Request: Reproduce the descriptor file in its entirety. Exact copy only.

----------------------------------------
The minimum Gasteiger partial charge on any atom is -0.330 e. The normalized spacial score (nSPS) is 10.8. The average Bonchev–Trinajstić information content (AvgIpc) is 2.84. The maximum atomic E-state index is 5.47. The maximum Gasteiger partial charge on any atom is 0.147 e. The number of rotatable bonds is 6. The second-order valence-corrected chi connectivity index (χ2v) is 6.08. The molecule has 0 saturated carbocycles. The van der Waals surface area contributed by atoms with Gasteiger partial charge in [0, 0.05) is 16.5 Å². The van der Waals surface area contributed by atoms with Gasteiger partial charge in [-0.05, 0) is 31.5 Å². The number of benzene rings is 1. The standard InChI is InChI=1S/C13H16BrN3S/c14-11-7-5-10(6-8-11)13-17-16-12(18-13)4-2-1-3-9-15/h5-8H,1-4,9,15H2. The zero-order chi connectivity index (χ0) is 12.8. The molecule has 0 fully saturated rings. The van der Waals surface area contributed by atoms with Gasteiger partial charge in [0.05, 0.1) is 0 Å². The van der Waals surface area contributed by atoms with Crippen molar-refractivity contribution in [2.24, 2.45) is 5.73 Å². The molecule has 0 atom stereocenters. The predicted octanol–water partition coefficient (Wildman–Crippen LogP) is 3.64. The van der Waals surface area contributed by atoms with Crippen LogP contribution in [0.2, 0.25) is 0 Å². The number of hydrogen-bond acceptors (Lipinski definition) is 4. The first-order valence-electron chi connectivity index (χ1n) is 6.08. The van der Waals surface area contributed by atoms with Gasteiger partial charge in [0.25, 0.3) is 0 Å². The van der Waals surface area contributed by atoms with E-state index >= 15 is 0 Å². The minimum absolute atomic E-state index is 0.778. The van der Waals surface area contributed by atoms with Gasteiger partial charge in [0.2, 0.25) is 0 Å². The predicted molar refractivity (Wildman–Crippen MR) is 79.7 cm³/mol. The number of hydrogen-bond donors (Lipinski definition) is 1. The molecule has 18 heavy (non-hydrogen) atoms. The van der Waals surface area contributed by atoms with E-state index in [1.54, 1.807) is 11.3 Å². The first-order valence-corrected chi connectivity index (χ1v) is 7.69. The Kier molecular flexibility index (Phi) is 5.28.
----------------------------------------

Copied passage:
The minimum Gasteiger partial charge on any atom is -0.330 e. The normalized spacial score (nSPS) is 10.8. The average Bonchev–Trinajstić information content (AvgIpc) is 2.84. The maximum atomic E-state index is 5.47. The maximum Gasteiger partial charge on any atom is 0.147 e. The number of rotatable bonds is 6. The second-order valence-corrected chi connectivity index (χ2v) is 6.08. The molecule has 0 saturated carbocycles. The van der Waals surface area contributed by atoms with Gasteiger partial charge in [0, 0.05) is 16.5 Å². The van der Waals surface area contributed by atoms with Gasteiger partial charge in [-0.05, 0) is 31.5 Å². The number of benzene rings is 1. The standard InChI is InChI=1S/C13H16BrN3S/c14-11-7-5-10(6-8-11)13-17-16-12(18-13)4-2-1-3-9-15/h5-8H,1-4,9,15H2. The zero-order chi connectivity index (χ0) is 12.8. The molecule has 0 fully saturated rings. The van der Waals surface area contributed by atoms with Gasteiger partial charge in [0.05, 0.1) is 0 Å². The van der Waals surface area contributed by atoms with Crippen molar-refractivity contribution in [2.24, 2.45) is 5.73 Å². The molecule has 0 atom stereocenters. The predicted octanol–water partition coefficient (Wildman–Crippen LogP) is 3.64. The van der Waals surface area contributed by atoms with Crippen LogP contribution in [0.2, 0.25) is 0 Å². The number of hydrogen-bond acceptors (Lipinski definition) is 4. The first-order valence-electron chi connectivity index (χ1n) is 6.08. The van der Waals surface area contributed by atoms with Gasteiger partial charge in [0.25, 0.3) is 0 Å². The van der Waals surface area contributed by atoms with E-state index >= 15 is 0 Å². The minimum absolute atomic E-state index is 0.778. The van der Waals surface area contributed by atoms with Gasteiger partial charge in [0.2, 0.25) is 0 Å². The predicted molar refractivity (Wildman–Crippen MR) is 79.7 cm³/mol. The number of hydrogen-bond donors (Lipinski definition) is 1. The molecule has 18 heavy (non-hydrogen) atoms. The van der Waals surface area contributed by atoms with E-state index in [1.54, 1.807) is 11.3 Å². The first-order valence-corrected chi connectivity index (χ1v) is 7.69. The Kier molecular flexibility index (Phi) is 5.28.